--Matt

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jersey guy takes it in one round! Rudy was a real inspiration. Did you ever hear his story about how the USVI got its Olympic status?  I'll have to write down that little tale for you guys sometimes.

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1 hour ago, Rasputin22 said:

jersey guy takes it in one round! Rudy was a real inspiration. Did you ever hear his story about how the USVI got its Olympic status?  I'll have to write down that little tale for you guys sometimes.

Thank you, thank you.  Awaiting my prize!

I owned a Flyer for close to 15 years.  Pearson had a newsletter that it sent out to Flyer owners. That might be where I first learned abut "Cold Beer" and Rudy.  For some reason the name just stuck in my head. Amazing I could pull it back out after all these years.

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I'll send you a flat cold beer, OK?

     Rudy was one of the original racing yachtsmen down in the USVI. A real gentleman and always trying to help up and coming sailors. His son Chris  and Grandson Ty have certainly carried on the tradition. The West Indies racing rule may have been more forgiving of the radical 'chop job' that the Thompsons did on the Flyer but the boat continued its winning ways with later skippers too.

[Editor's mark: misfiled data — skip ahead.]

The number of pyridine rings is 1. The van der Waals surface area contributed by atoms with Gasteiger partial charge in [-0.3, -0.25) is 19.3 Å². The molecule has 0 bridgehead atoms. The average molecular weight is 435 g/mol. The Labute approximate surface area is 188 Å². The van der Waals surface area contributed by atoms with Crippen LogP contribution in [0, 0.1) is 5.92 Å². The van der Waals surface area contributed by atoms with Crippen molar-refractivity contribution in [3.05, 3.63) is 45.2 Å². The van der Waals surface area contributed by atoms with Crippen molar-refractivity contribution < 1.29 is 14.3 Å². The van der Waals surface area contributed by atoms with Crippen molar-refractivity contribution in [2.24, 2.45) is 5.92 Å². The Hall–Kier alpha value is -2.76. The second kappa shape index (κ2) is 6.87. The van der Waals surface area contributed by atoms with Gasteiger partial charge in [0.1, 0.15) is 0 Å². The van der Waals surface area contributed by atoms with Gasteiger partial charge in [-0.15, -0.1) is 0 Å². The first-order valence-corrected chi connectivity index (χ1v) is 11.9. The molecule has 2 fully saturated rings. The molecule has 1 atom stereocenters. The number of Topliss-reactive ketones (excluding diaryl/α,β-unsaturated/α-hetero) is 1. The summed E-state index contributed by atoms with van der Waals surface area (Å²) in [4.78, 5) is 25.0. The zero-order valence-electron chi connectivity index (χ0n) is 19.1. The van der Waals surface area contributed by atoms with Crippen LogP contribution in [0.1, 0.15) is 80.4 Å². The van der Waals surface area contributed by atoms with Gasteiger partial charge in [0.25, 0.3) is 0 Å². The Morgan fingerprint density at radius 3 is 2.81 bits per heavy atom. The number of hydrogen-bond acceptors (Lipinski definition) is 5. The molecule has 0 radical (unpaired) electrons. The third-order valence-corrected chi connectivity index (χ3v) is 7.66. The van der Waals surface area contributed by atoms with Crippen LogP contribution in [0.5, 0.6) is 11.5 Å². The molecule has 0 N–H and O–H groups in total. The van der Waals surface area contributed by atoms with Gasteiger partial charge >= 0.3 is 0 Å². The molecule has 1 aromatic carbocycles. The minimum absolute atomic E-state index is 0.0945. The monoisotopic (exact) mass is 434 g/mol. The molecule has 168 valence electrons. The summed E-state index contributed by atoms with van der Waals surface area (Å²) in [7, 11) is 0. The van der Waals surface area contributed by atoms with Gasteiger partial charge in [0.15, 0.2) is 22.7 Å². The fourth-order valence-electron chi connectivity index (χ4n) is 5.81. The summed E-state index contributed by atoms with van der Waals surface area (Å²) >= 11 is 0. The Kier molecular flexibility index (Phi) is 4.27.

Rudy Thompson - St. Thomas USVI

 

   I found and old post here on SA in which I said that the cut down on the topsides was 9 inches instead of 6. I usually exaggerate the other way!

 

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The Evelyn 25 seems like a good possibility for my entree into a "racier boat". Couple within a few hundred miles of me.   Seems like there is a 25 a 25.5 and 26. With drafts between 4 and 6. Much prefer 4.  

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All other things being equal, if you're racing with less than a full crew, you want the deepest draft boat you can get, that can still get in and out of the slip

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4 hours ago, Caferacer59 said:

The Evelyn 25 seems like a good possibility for my entree into a "racier boat". Couple within a few hundred miles of me.   Seems like there is a 25 a 25.5 and 26. With drafts between 4 and 6. Much prefer 4.  

This 26 has a fixed keel with a 4.5' draft.  This one is is excellent mechanical shape with very good sails.  PM if you want more info.

--Matt

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On 9/15/2017 at 11:42 AM, Caferacer59 said: